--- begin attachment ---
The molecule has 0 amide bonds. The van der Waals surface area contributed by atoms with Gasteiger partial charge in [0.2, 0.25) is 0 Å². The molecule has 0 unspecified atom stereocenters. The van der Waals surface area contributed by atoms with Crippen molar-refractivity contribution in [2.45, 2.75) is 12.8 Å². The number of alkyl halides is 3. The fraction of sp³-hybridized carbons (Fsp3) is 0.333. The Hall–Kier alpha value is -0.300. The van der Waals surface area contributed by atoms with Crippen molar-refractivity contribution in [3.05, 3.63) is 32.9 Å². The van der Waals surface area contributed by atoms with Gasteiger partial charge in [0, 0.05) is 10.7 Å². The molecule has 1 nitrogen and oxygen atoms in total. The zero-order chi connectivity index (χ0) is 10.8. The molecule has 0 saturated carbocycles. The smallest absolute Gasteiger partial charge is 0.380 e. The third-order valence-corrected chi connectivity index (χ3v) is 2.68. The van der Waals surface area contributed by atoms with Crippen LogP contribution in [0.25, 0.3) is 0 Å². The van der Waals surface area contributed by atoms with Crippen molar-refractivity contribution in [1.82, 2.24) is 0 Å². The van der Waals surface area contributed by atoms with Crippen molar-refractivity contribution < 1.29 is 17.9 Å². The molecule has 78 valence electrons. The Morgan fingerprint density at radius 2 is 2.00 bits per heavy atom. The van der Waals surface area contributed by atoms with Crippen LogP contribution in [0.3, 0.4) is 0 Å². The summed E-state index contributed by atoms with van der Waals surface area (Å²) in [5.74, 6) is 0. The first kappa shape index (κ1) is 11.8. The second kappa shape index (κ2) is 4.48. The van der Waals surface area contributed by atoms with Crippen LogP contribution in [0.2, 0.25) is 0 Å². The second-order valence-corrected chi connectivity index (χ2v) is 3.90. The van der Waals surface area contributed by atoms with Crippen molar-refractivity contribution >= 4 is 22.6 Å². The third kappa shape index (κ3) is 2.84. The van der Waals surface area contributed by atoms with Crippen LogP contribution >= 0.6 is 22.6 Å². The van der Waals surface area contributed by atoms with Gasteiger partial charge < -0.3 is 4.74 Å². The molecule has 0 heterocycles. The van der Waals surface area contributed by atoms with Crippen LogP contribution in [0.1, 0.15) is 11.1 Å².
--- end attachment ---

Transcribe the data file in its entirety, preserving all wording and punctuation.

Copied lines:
The molecule has 0 amide bonds. The van der Waals surface area contributed by atoms with Gasteiger partial charge in [0.2, 0.25) is 0 Å². The molecule has 0 unspecified atom stereocenters. The van der Waals surface area contributed by atoms with Crippen molar-refractivity contribution in [2.45, 2.75) is 12.8 Å². The number of alkyl halides is 3. The fraction of sp³-hybridized carbons (Fsp3) is 0.333. The Hall–Kier alpha value is -0.300. The van der Waals surface area contributed by atoms with Crippen molar-refractivity contribution in [3.05, 3.63) is 32.9 Å². The van der Waals surface area contributed by atoms with Gasteiger partial charge in [0, 0.05) is 10.7 Å². The molecule has 1 nitrogen and oxygen atoms in total. The zero-order chi connectivity index (χ0) is 10.8. The molecule has 0 saturated carbocycles. The smallest absolute Gasteiger partial charge is 0.380 e. The third-order valence-corrected chi connectivity index (χ3v) is 2.68. The van der Waals surface area contributed by atoms with Crippen LogP contribution in [0.25, 0.3) is 0 Å². The van der Waals surface area contributed by atoms with Crippen molar-refractivity contribution in [1.82, 2.24) is 0 Å². The van der Waals surface area contributed by atoms with Crippen molar-refractivity contribution < 1.29 is 17.9 Å². The molecule has 78 valence electrons. The Morgan fingerprint density at radius 2 is 2.00 bits per heavy atom. The van der Waals surface area contributed by atoms with Crippen LogP contribution in [0.3, 0.4) is 0 Å². The summed E-state index contributed by atoms with van der Waals surface area (Å²) in [5.74, 6) is 0. The first kappa shape index (κ1) is 11.8. The second kappa shape index (κ2) is 4.48. The van der Waals surface area contributed by atoms with Crippen LogP contribution in [0.2, 0.25) is 0 Å². The second-order valence-corrected chi connectivity index (χ2v) is 3.90. The van der Waals surface area contributed by atoms with Crippen molar-refractivity contribution >= 4 is 22.6 Å². The third kappa shape index (κ3) is 2.84. The van der Waals surface area contributed by atoms with Crippen LogP contribution >= 0.6 is 22.6 Å². The van der Waals surface area contributed by atoms with Gasteiger partial charge < -0.3 is 4.74 Å². The molecule has 0 heterocycles. The van der Waals surface area contributed by atoms with Crippen LogP contribution in [0.1, 0.15) is 11.1 Å².